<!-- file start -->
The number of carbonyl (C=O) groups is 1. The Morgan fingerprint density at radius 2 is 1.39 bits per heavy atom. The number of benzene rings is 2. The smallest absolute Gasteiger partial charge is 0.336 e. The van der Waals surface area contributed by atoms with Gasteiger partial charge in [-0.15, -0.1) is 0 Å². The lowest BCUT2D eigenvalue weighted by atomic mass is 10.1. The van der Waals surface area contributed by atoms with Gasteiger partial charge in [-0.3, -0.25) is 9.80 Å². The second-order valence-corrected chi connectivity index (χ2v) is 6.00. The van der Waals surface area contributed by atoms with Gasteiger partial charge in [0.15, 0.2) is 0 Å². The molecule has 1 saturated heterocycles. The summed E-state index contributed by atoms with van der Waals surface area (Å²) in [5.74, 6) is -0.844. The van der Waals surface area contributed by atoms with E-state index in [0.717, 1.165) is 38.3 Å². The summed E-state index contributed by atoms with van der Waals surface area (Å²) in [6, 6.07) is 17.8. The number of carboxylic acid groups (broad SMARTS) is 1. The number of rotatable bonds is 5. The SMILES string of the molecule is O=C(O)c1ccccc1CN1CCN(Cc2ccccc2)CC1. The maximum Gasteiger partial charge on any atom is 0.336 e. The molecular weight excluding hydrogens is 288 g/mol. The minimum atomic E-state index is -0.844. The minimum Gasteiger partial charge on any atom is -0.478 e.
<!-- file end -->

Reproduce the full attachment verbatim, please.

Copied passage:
The number of carbonyl (C=O) groups is 1. The Morgan fingerprint density at radius 2 is 1.39 bits per heavy atom. The number of benzene rings is 2. The smallest absolute Gasteiger partial charge is 0.336 e. The van der Waals surface area contributed by atoms with Gasteiger partial charge in [-0.15, -0.1) is 0 Å². The lowest BCUT2D eigenvalue weighted by atomic mass is 10.1. The van der Waals surface area contributed by atoms with Gasteiger partial charge in [-0.3, -0.25) is 9.80 Å². The second-order valence-corrected chi connectivity index (χ2v) is 6.00. The van der Waals surface area contributed by atoms with Gasteiger partial charge in [0.15, 0.2) is 0 Å². The molecule has 1 saturated heterocycles. The summed E-state index contributed by atoms with van der Waals surface area (Å²) in [5.74, 6) is -0.844. The van der Waals surface area contributed by atoms with E-state index in [0.717, 1.165) is 38.3 Å². The summed E-state index contributed by atoms with van der Waals surface area (Å²) in [6, 6.07) is 17.8. The number of carboxylic acid groups (broad SMARTS) is 1. The number of rotatable bonds is 5. The SMILES string of the molecule is O=C(O)c1ccccc1CN1CCN(Cc2ccccc2)CC1. The maximum Gasteiger partial charge on any atom is 0.336 e. The molecular weight excluding hydrogens is 288 g/mol. The minimum atomic E-state index is -0.844. The minimum Gasteiger partial charge on any atom is -0.478 e.